The new Cassandra Space Persistency implementation allows persisting space entries to Cassandra.
It’s pretty cool.
After setting everything up, you can write entries to the space and with no additional configuration, a matching column family will be created for you in the configured Cassandra Keyspace.
Moreover, this implementation provides a “flattening” mechanism. Basically this means a zero-configuration object <—> column family mapping.
For example, consider the following data classes:
You can simply write a ‘Person’ to the XAP in-memory data grid:
If this is the first time an entry of this type is written to the data grid, its type description will also be passed to the Cassandra Space Persistency component, which takes care of the mapping and the actual column family creation. This is the column family you will end up with in Cassandra:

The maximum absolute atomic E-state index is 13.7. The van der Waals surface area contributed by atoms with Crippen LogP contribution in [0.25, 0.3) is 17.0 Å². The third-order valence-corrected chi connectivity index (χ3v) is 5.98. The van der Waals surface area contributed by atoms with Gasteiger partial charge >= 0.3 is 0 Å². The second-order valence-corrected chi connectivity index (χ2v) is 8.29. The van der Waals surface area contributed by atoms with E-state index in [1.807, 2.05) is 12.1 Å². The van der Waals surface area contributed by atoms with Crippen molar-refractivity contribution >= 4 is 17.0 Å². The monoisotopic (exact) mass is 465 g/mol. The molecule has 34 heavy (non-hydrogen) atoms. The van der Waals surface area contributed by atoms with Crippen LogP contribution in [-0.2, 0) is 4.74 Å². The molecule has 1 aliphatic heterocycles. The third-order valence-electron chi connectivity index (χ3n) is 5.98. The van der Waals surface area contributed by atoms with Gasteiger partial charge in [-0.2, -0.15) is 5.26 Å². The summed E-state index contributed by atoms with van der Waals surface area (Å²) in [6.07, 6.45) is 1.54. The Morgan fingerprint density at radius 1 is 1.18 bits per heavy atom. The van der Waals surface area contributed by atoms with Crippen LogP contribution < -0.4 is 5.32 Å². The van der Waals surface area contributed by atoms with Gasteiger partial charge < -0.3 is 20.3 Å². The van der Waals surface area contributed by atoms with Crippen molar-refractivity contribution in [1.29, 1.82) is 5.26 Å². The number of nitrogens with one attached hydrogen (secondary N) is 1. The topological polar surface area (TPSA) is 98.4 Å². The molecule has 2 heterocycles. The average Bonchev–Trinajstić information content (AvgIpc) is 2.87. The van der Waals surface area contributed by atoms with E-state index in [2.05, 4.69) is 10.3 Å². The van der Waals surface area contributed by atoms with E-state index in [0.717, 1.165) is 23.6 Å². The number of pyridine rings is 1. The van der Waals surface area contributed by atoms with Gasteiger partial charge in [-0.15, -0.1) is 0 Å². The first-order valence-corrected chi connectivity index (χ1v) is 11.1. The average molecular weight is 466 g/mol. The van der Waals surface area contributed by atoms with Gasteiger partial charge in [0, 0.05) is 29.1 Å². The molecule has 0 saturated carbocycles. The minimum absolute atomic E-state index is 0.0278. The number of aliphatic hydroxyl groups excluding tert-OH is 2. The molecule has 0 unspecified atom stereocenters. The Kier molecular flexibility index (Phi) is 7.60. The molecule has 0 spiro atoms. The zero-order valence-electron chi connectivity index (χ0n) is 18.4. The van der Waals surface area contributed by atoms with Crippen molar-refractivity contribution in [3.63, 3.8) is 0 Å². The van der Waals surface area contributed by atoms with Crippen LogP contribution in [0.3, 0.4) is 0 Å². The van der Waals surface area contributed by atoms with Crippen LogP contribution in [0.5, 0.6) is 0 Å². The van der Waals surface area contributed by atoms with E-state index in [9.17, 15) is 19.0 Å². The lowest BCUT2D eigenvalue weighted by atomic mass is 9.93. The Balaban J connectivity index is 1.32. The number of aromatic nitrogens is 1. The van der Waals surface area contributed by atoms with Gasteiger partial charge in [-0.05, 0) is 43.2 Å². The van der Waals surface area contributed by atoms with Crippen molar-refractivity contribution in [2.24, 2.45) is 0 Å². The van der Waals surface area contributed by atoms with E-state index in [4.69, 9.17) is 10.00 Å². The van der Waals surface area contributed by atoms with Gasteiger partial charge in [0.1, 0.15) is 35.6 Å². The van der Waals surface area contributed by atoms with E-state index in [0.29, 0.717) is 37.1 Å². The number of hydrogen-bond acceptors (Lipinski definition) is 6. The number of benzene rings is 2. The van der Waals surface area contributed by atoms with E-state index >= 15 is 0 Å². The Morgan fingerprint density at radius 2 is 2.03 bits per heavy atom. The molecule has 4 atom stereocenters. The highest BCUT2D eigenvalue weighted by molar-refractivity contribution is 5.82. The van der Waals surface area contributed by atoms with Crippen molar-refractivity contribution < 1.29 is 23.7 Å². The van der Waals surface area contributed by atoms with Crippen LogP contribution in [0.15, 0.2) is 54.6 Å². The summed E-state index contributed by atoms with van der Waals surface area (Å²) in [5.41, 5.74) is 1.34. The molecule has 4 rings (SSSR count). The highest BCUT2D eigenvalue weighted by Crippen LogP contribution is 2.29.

Moreover, Cassandra is by nature schema-optional. If you write documents to the in-memory grid with dynamic properties (meaning they are not part of the original type description), The Cassandra Space Persistency component will take care of writing (serializing) these entries in such way that their type is maintained. Later, when you need to read from Cassandra (during cache miss on the data grid for example), these properties will be read (deserialized) correctly with their type maintained.